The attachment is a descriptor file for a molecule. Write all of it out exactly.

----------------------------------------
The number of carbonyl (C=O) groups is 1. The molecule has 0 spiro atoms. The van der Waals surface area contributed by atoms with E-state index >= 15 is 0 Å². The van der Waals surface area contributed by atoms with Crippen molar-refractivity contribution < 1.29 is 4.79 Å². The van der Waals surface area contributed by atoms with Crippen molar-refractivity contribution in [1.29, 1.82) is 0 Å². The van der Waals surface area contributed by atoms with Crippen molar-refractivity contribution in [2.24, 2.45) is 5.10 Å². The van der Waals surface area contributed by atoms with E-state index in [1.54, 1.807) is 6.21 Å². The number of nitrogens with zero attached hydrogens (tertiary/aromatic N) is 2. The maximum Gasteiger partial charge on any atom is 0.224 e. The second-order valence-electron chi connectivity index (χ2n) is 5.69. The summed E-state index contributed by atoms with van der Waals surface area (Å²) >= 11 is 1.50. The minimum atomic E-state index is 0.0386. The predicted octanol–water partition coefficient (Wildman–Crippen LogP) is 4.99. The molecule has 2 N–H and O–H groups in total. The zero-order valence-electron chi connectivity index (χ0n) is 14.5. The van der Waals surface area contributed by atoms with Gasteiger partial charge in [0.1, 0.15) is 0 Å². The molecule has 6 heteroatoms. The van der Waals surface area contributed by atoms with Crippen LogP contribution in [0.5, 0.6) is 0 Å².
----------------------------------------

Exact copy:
The number of carbonyl (C=O) groups is 1. The molecule has 0 spiro atoms. The van der Waals surface area contributed by atoms with E-state index >= 15 is 0 Å². The van der Waals surface area contributed by atoms with Crippen molar-refractivity contribution < 1.29 is 4.79 Å². The van der Waals surface area contributed by atoms with Crippen molar-refractivity contribution in [1.29, 1.82) is 0 Å². The van der Waals surface area contributed by atoms with Crippen molar-refractivity contribution in [2.24, 2.45) is 5.10 Å². The van der Waals surface area contributed by atoms with E-state index in [1.54, 1.807) is 6.21 Å². The number of nitrogens with zero attached hydrogens (tertiary/aromatic N) is 2. The maximum Gasteiger partial charge on any atom is 0.224 e. The second-order valence-electron chi connectivity index (χ2n) is 5.69. The summed E-state index contributed by atoms with van der Waals surface area (Å²) >= 11 is 1.50. The minimum atomic E-state index is 0.0386. The predicted octanol–water partition coefficient (Wildman–Crippen LogP) is 4.99. The molecule has 2 N–H and O–H groups in total. The zero-order valence-electron chi connectivity index (χ0n) is 14.5. The van der Waals surface area contributed by atoms with Gasteiger partial charge in [0.1, 0.15) is 0 Å². The molecule has 6 heteroatoms. The van der Waals surface area contributed by atoms with Crippen LogP contribution in [0.5, 0.6) is 0 Å².